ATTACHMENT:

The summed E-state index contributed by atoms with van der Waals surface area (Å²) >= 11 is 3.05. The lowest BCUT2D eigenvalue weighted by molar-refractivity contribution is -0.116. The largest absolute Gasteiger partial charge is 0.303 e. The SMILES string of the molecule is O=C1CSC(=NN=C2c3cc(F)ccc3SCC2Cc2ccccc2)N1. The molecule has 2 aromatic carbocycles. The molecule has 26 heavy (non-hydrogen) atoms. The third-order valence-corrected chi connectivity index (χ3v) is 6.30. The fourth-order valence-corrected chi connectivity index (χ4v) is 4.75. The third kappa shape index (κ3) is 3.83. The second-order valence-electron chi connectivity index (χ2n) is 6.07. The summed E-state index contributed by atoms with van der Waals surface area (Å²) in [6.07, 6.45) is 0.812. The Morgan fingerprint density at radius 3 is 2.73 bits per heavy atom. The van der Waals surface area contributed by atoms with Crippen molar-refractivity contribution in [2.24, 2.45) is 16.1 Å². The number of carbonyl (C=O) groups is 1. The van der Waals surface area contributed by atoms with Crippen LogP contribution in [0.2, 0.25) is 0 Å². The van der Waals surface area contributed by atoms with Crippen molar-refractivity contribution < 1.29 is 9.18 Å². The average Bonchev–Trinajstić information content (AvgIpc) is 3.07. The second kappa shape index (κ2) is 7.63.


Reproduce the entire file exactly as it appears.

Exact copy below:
The summed E-state index contributed by atoms with van der Waals surface area (Å²) >= 11 is 3.05. The lowest BCUT2D eigenvalue weighted by molar-refractivity contribution is -0.116. The largest absolute Gasteiger partial charge is 0.303 e. The SMILES string of the molecule is O=C1CSC(=NN=C2c3cc(F)ccc3SCC2Cc2ccccc2)N1. The molecule has 2 aromatic carbocycles. The molecule has 26 heavy (non-hydrogen) atoms. The third-order valence-corrected chi connectivity index (χ3v) is 6.30. The fourth-order valence-corrected chi connectivity index (χ4v) is 4.75. The third kappa shape index (κ3) is 3.83. The second-order valence-electron chi connectivity index (χ2n) is 6.07. The summed E-state index contributed by atoms with van der Waals surface area (Å²) in [6.07, 6.45) is 0.812. The Morgan fingerprint density at radius 3 is 2.73 bits per heavy atom. The van der Waals surface area contributed by atoms with Crippen molar-refractivity contribution in [2.24, 2.45) is 16.1 Å². The number of carbonyl (C=O) groups is 1. The van der Waals surface area contributed by atoms with Crippen LogP contribution in [0.2, 0.25) is 0 Å². The van der Waals surface area contributed by atoms with Crippen molar-refractivity contribution < 1.29 is 9.18 Å². The average Bonchev–Trinajstić information content (AvgIpc) is 3.07. The second kappa shape index (κ2) is 7.63.